Category: Bankruptcy

Lenders Should Prepare Now for the Distressed-Debt Aftershock of COVID-19

The disruptions caused by the coronavirus (COVID-19) have been far-reaching and will continue to affect all industries in the months to come. These effects are only exacerbating what were already weekening corporate foundations. Michael Fielding examines what lenders should anticipate and how they can deal with distressed debt situations during and after the pandemic.

When Is a Consignment Not a Consignment? A Look at the Ongoing Sports Authority Bankruptcy Case

In the world of bankruptcy, the definition of “consignment” is not as simple as it would seem. In the ongoing Sports Authority bankruptcy case, the company is trying to remain afloat by selling merchandise it obtained on consignment. The consigners, of course, want to be paid, as do the company’s lenders. Judge Cyganowski reviews the case, which has not yet been resolved, and explains the complexities of consignment.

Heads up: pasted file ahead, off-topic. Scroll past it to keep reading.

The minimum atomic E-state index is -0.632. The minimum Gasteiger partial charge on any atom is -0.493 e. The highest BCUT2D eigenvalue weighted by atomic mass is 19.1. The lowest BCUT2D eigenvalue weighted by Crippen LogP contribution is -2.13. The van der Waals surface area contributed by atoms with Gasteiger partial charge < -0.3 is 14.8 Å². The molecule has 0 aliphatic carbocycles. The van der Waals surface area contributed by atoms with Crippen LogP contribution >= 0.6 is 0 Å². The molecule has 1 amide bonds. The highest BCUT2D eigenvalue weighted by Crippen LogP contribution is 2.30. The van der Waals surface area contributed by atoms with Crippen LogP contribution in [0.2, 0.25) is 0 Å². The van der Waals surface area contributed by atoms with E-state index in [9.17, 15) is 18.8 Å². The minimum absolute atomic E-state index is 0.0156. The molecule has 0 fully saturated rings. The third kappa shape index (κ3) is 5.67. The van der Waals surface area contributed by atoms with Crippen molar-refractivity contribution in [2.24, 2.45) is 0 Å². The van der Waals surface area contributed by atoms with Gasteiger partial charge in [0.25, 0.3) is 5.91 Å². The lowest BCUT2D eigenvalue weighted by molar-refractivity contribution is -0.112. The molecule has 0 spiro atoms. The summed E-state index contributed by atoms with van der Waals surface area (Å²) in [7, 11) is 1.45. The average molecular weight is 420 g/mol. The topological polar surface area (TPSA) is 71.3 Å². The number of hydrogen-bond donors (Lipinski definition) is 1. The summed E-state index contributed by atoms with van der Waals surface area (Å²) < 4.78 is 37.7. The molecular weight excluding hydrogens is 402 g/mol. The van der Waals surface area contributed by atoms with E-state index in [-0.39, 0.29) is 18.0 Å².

View from the Bench: One of the Nation’s Top Bankruptcy Judges Analyzes the Chapter 11 Landscape

Chapter 11 in 2017 seemed to be a paradox. On one hand, every day seemed to bring news of a national retailer filing for protection. On the other hand, the American Bankruptcy Institute, which monitors Chapter 11 commercial filings, contends that there were fewer filings because of the high cost. The Honorable Michael B. Kaplan, U.S. Bankruptcy Judge for the District of New Jersey, provides unvarnished answers to ABF Journal’s questions about the state of Chapter 11 today.

The Jevic Case: High Court Rejects Deviations to Chapter 11 Structured Dismissals

In March, the U.S. Supreme Court overruled the decision of three lower courts by determining the Bankruptcy Code does not permit “priority skipping” in Chapter 11 structured cases. Kurt Mayr and Shannon Wolf examine the pivotal Czyzewski v. Jevic Holding case and explain the implications for future structured dismissals in Chapter 11 cases.